Installation and Finished Product
The first thing to do is to get the brackets mounted to the head unit. Since we test with an Intel motherboard, we installed the universal brackets for Intel to the sides. All you do is align the keyway in the bracket with a tab in the head unit, and screw it into the base with the silver screws.
We next moved on to the fan mounting. To ensure the fans do not make any noise against the radiator, we put the gasket down first and then screwed the fans into place. You can also see the holes in the ends of each fan screw so that you can use the longer screws on the other side for fans too, and using the smaller screws, mount it all right to the chassis with no hassle at all.
To get here, we took the studs and made sure the key either faces to the inside of the bracket, or to the outside, to help lock them in place when it comes to the head unit being mounted. Once the studs are in, they get the plastic locks placed over them, and these will adjust to notches on the side of the back plate to set for various socket sizes. It is then that we slid it in through the back of the motherboard for this image.
There aren't any spacers or anything to grab onto the long studs to keep it all connected to the motherboard. In this design, you simply set the head unit over the studs and using the small thumbscrews, you can lock it down onto the motherboard. To completely tighten them, there is a slot in the top to use a standard screwdriver to get to the end of the threads.
The top of this D-Frame is further away than the front is from the socket in most chassis designs, and we had no issues getting the 240mm radiator that far away from the head unit. We like the white paint on the side of the radiator telling us exactly what is cooling this CPU, and we also like the look of that head unit, shining from the clear cover, waiting to be powered up.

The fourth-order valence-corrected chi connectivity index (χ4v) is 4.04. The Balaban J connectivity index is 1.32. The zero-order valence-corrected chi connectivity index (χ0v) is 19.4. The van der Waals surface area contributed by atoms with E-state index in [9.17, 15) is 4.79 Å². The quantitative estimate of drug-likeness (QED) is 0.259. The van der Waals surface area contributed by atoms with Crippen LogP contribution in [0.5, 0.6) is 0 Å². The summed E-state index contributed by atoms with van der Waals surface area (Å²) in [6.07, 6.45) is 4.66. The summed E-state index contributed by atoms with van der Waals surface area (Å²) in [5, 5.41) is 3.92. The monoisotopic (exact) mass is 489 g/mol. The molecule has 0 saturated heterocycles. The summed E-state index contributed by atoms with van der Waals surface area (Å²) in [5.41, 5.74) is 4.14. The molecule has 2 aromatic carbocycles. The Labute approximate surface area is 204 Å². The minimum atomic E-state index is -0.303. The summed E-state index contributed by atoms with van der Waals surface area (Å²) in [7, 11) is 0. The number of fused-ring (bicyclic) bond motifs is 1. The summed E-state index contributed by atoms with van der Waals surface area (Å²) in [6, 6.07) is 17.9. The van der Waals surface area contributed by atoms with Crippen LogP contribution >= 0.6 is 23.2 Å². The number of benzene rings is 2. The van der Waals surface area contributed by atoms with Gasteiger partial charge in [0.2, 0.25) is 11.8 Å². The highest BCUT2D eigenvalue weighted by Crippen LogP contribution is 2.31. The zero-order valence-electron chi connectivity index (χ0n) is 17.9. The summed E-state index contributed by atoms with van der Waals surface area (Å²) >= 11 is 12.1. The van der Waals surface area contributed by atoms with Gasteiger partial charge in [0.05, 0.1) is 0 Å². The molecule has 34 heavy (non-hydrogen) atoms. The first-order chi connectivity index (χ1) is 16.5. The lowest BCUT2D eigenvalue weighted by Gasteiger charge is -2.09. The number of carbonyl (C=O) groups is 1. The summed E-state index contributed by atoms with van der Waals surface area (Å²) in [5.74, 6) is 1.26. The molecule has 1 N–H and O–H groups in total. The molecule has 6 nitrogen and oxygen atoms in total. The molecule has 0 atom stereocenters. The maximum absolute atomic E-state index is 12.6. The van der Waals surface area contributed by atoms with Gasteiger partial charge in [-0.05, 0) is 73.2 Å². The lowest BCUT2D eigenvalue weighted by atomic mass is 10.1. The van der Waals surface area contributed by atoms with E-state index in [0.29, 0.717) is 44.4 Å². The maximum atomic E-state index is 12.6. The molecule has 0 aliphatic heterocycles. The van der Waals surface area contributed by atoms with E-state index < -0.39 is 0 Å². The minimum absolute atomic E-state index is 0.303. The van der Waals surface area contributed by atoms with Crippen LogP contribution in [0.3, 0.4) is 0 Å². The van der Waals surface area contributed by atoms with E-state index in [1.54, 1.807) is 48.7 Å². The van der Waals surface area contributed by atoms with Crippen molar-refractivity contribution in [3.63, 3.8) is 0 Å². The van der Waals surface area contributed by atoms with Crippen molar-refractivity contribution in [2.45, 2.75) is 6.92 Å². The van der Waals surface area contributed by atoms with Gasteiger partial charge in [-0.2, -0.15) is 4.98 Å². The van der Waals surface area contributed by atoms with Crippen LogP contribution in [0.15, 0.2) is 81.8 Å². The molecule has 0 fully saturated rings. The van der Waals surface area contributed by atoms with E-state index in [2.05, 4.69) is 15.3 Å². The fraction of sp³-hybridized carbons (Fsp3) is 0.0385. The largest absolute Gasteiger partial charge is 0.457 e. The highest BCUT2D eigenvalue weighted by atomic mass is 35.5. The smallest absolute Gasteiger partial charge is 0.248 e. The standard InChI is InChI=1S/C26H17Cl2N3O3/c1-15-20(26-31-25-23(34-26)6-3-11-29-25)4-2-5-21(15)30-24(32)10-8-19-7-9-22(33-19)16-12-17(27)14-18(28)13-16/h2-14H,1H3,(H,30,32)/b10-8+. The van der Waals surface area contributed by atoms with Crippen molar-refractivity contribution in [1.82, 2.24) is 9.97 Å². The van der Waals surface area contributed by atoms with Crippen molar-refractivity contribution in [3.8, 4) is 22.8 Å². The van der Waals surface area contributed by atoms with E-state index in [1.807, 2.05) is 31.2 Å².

Once the system and MasterLiquid Pro 240 is powered on, we find the brilliant glow of blue from the LED hidden into the side of the head unit. This light not only accentuates the Cooler Master logo, but it also shows the top of the pump down below the clear top cover. This LED will always be blue and is a bit of a letdown from many other RGB offerings out there.
PRICING: You can find the Cooler Master MasterLiquid Pro 240 CPU Cooler for sale below. The prices listed are valid at the time of writing, but can change at any time. Click the link below to see real-time pricing for the best deal:
United States: The Cooler Master MasterLiquid Pro 240 CPU Cooler retails for $124 at Amazon.
United Kingdom: The Cooler Master MasterLiquid Pro 240 CPU Cooler retails for £90 at Amazon UK.
- Page 1 [Introduction, Specifications, and Pricing]
- Page 2 [Packaging]
- Page 3 [Cooler Master MasterLiquid Pro 240 CPU Cooler]
- Page 4 [Accessories and Documentation]
- Page 5 [Installation and Finished Product]
- Page 6 [Test System Setup, Thermal Tests, and Noise Results]
- Page 7 [Final Thoughts]
Recommended for You
- We at TweakTown openly invite the companies who provide us with review samples / who are mentioned or discussed to express their opinion of our content. If any company representative wishes to respond, we will publish the response here.
Latest News Posts
- Cygames shows off Granblue Fantasy's combat in all its glory
- NVIDIA wants retailers to sell to gamers, not crypto miners
- SK Hynix announces GDDR6, offers up to 14Gbps of bandwidth
- Nintendo shows off most downloaded eShop games
- Battlefield 1: Apocalypse DLC details aerial dogfights
- When is a RX570 not a RX570?
- ASRock X370 Gaming-ITX/ac Gaming (AMD X370) Motherboard
- Z270 Extreme 4 post issue
- NVIDIA's next-gen TITAN X should rock 16GB GDDR6 at 14Gbps
- Toshiba Memory America Unveils UFS Devices Utilizing 64-Layer, 3D Flash Memory
- ASUS Announces GeForce GTX 1070 Ti Series Gaming Graphics Cards
- ASUS Announces ASUS Hangouts Meet Hardware Kit
- Colorful Announces iGame GeForce GTX 1070 Ti Vulcan X Top
- Gainward Announces its GeForce GTX 1070 Ti Series